The proposed regulations on opportunity zones issued by the Internal Revenue Service and the Treasury Department last week could unlock greater real estate investment in low-income communities and give business investors a chance to reap tremendous profits with their taxes deferred for years into the future. The impact on communities around the country could be far-reaching, driving up property values but also potentially making places to live less affordable.
The qualified opportunity zones are part of the Tax Cuts and Jobs Act of 2017, but they also build on tax breaks for what used to be referred to as “empowerment zones.” The proposed regulations issued last week permit the deferral of all or part of again invested in a Qualified Opportunity Fund or QO Fund, that would otherwise be includible in income (see IRS issues guidance on opportunity zone investments and Trump’s opportunity zone rules deliver on investors’ wish list). The gain is deferred until the investment is sold or exchanged or Dec. 31, 2026, whichever date comes earlier. If the investment is held for at least 10 years, investors may be able to permanently exclude the gain from the sale or exchange of an investment in a QO Fund. The new guidance also makes it easier for opportunity zone funds to ensure compliance with the requirement that a fund has 90 percent of its assets invested in opportunity zones and expands the working capital safe harbors. The proposed regulations also provide clarity on treatment of gains on long-term investments, ownership and operation of the business, and what constitutes “qualified opportunity zone business property.”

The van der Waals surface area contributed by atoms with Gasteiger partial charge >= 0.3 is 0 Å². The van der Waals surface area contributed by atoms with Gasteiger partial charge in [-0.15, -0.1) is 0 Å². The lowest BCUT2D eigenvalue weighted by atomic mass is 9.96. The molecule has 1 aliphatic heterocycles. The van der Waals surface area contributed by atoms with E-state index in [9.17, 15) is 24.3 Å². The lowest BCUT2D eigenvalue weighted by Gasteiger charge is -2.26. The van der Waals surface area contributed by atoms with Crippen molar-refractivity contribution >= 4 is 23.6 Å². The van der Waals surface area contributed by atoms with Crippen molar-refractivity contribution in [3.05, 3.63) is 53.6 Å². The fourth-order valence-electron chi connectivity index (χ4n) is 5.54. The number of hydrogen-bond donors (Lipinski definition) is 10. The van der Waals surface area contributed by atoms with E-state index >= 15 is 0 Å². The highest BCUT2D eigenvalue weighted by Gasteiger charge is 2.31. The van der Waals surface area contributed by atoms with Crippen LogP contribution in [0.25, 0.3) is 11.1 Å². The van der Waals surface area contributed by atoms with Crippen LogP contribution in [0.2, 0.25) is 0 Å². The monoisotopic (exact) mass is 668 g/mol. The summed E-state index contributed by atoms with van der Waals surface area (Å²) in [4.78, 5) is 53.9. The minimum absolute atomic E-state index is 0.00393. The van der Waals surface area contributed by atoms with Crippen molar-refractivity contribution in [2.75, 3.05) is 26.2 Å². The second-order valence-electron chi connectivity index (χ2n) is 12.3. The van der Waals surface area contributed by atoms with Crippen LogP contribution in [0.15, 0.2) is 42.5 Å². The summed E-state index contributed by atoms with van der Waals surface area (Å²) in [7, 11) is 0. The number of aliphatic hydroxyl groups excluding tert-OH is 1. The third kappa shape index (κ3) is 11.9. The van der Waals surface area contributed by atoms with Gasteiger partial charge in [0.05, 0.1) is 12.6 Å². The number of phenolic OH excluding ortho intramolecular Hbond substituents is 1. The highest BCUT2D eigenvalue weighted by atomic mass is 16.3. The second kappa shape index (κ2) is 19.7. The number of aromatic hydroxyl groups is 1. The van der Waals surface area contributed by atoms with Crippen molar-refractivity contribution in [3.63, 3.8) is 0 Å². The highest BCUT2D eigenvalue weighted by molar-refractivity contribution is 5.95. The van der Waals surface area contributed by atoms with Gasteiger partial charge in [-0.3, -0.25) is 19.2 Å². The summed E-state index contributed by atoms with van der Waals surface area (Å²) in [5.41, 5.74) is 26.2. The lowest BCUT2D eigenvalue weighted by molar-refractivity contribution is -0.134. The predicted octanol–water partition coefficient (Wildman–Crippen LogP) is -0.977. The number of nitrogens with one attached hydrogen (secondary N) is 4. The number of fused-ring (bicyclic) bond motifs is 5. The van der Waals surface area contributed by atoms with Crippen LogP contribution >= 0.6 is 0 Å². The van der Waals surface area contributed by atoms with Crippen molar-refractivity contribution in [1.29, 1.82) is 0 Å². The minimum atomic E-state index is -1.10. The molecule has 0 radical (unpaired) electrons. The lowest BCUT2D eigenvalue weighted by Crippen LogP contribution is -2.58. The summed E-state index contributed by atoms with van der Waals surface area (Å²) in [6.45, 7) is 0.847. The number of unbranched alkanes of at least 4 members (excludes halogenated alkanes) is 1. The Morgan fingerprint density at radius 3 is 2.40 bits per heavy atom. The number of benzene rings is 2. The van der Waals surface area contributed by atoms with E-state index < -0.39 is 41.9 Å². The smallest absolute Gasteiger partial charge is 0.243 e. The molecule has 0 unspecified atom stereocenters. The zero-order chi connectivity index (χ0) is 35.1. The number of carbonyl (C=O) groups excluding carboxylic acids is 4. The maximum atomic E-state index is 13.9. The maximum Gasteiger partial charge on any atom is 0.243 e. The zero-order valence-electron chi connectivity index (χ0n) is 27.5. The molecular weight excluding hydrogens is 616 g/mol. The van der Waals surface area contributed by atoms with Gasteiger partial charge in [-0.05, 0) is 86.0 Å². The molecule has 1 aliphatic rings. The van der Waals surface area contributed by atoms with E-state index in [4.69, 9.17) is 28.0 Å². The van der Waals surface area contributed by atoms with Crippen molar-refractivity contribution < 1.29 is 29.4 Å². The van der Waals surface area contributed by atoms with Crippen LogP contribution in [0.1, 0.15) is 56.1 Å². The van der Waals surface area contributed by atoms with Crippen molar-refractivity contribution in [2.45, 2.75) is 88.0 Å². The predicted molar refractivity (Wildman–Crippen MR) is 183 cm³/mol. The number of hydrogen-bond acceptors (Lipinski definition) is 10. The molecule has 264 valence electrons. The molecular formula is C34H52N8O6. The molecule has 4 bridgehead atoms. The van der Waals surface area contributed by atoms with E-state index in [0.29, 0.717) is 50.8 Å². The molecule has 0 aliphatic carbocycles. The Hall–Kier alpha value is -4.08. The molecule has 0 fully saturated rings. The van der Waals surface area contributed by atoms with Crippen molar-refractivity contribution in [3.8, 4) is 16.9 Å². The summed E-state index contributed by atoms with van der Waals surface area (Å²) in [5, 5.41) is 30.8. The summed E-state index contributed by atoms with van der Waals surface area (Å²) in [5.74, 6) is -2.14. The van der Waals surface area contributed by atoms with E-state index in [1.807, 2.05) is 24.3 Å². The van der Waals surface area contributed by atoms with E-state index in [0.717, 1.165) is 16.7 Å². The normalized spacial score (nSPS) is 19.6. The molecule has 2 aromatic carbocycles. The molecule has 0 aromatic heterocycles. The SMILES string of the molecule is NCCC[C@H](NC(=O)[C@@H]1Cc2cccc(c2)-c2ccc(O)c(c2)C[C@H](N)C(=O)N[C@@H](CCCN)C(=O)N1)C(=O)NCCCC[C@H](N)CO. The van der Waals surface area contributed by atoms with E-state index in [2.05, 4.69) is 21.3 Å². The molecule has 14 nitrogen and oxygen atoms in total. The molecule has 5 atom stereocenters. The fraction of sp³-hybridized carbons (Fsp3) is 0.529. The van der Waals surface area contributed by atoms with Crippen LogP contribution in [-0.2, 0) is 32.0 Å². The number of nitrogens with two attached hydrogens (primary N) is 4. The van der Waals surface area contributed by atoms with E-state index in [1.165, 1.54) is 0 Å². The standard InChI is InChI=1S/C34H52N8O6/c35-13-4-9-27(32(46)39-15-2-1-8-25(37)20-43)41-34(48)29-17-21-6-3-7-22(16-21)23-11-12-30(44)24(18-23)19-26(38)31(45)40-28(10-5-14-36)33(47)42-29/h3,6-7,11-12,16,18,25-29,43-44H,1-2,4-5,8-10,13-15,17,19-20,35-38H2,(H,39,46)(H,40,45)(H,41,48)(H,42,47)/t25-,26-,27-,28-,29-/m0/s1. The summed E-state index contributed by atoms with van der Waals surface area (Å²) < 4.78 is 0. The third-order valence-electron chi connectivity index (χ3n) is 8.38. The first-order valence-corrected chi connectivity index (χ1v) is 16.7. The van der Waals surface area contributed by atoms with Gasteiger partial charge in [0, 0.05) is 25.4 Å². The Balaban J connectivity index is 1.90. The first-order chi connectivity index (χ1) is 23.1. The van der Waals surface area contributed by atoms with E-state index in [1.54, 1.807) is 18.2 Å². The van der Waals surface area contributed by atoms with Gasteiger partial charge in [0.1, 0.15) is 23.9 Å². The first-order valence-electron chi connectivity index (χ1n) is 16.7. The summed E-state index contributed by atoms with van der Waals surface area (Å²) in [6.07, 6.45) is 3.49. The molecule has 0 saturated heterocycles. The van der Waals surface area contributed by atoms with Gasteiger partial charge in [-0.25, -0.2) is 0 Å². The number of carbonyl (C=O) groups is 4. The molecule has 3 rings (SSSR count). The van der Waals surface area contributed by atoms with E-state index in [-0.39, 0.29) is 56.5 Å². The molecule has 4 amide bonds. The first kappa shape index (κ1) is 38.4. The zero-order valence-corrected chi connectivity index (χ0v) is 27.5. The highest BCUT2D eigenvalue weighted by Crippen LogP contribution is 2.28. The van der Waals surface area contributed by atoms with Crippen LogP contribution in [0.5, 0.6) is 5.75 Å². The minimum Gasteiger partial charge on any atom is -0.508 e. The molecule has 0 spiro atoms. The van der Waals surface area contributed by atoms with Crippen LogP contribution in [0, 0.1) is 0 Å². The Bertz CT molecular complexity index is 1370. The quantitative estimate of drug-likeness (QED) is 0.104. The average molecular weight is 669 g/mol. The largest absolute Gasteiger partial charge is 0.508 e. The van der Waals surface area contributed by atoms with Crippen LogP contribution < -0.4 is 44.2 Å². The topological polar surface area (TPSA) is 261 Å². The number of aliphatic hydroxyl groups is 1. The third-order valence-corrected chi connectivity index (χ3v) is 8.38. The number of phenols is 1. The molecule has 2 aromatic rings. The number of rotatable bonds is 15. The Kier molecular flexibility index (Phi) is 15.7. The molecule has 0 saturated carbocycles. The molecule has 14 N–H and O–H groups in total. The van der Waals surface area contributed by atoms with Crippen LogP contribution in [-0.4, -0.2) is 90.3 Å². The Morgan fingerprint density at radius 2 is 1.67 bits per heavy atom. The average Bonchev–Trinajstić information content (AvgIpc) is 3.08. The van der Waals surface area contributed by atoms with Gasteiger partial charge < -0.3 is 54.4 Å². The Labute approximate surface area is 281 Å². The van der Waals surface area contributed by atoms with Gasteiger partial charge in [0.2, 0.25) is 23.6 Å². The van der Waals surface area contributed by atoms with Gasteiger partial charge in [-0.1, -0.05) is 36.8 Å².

“I really think that it addresses some more of those gating items that have maybe been holding up investors from really investing or the market from taking off,” said Joseph Bredehoft, a partner in the St. Louis office of the law firm Husch Blackwell. “Some of those are the 50 percent gross income requirement. Some of the items around vacant land and land use, reinvestment, allowing lease property to qualify as qualified opportunity zone property, and then allowing a qualified opportunity fund more of a ramp-up period to invest its capital without violating the 90 percent requirement, which is especially helpful when a fund is being capitalized in the latter part of the year. It gives a little bit more of a runway for the fund to be able to deploy its capital in a qualified opportunity zone property.”
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Article written by: Micheal Cohn | April 23. 2019